At Neat we make video collaboration devices that make conversation feel more lifelike, as close as in-person communication as possible. We have done this by completely reimagining the hardware at play. Our audio algorithms for example, pick up every little sound a speaker makes, whilst at the same time filtering out distracting background noises. Our devices also allow you to set parameters for your meeting, outside of which the sounds will not be heard, and the view will not be seen.
Our devices all come with Neat Symmetry too, a patented technology that picks up and frames all the faces in a room, displaying everyone equally – even when people are in the background, away from the device. Symmetry liberates you from your seat too, allowing you to get up and move freely around a room and still be framed perfectly on-screen.
For people working remotely, Neat Frame is a portrait-oriented video device that positions your webcam more comfortably at eye-level. It also optimizes the layout of your teammates on-screen, displaying them in a more balanced way so you can see more of the gestures and expressions that make a conversation feel more human.
For meeting spaces and conference rooms in the office, Neat Board is a great option for enhancing creativity and collaboration within your hybrid team. In essence, Neat Board is a video-enabled whiteboard that you can use to share and annotate ideas in real-time, wherever you are located. Like all Neat devices it is ridiculously simple to set up, having just one cable and automatically waking up the moment you walk into the room. With just one tap, you can wirelessly share your screen, start a meeting or mark something up.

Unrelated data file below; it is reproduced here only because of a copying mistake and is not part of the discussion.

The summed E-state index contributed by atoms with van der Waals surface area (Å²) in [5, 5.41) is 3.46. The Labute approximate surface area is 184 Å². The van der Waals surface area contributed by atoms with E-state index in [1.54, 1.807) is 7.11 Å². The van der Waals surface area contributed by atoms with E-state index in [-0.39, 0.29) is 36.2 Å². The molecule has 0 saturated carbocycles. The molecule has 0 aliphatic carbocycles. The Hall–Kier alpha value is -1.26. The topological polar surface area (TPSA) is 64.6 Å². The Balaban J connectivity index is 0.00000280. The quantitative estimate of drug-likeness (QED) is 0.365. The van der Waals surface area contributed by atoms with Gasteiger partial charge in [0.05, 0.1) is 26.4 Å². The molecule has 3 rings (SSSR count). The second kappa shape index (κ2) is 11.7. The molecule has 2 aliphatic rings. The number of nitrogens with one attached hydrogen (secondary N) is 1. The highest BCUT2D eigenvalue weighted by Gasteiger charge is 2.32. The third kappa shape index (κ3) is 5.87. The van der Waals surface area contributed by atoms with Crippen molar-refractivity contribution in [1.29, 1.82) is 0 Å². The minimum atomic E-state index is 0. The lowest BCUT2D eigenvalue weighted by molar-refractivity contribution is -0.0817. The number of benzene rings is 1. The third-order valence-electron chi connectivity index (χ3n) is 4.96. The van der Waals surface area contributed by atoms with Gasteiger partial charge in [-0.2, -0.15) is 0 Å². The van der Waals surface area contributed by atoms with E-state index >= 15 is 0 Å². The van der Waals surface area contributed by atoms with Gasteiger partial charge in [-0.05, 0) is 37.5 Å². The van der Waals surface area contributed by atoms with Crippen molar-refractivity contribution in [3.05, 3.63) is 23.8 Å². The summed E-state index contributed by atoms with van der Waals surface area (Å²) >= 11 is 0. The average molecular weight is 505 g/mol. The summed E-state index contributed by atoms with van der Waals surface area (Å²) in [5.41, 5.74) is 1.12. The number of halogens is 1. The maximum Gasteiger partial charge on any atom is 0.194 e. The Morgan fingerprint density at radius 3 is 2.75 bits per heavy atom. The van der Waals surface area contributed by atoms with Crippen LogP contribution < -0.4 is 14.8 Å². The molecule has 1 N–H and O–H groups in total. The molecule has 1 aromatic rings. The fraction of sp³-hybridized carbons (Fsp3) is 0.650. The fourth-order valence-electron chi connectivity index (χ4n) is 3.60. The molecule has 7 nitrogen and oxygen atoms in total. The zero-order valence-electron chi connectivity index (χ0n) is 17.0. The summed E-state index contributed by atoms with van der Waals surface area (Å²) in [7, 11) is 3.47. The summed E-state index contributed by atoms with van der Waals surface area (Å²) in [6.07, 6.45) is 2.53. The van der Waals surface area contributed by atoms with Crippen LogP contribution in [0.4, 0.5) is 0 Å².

One of our top executives, who was not particularly tech savvy, started using video conferencing. He then lobbied the whole company to use it – and use it with the camera on. So, video and Neat are here to stay.
– Neat customer Luca Paleari, CIO of Emmelibri in Italy.
Building your forever office begins today
Designing your forever office doesn’t mean that your building will never change or evolve, but it does mean taking action and committing to a space that supports – rather than hinders – your company’s progress. It also requires companies to acknowledge and embrace the facts as they are now: video meetings are a fundamental part of modern business. Even if you choose to return fully to the office, chances are you will still need to interact with partners or suppliers who have moved online.
I’ll finish with a concept from Japan: multi-purpose rooms that can effortlessly be adapted to accommodate a range of different functions. They’re known as ‘washitsu’ and have stood the test of time because of their incredible utility – a room for all occasions so to speak. They’re characterized by a few key ingredients, in particular ample floor space, versatile partitions and sliding doors.
Why am I telling you about washitsu? Because I see well designed video hardware in much the same light. While the teams coming together will not stay static and the conversations that take place will not stand still, the technology itself is a vital ingredient that will remain, facilitating all the action – all the fun of the fair.
It’s time to map your vision for the future, with renewed confidence and pioneering design from Neat. Browse Neat Spaces today.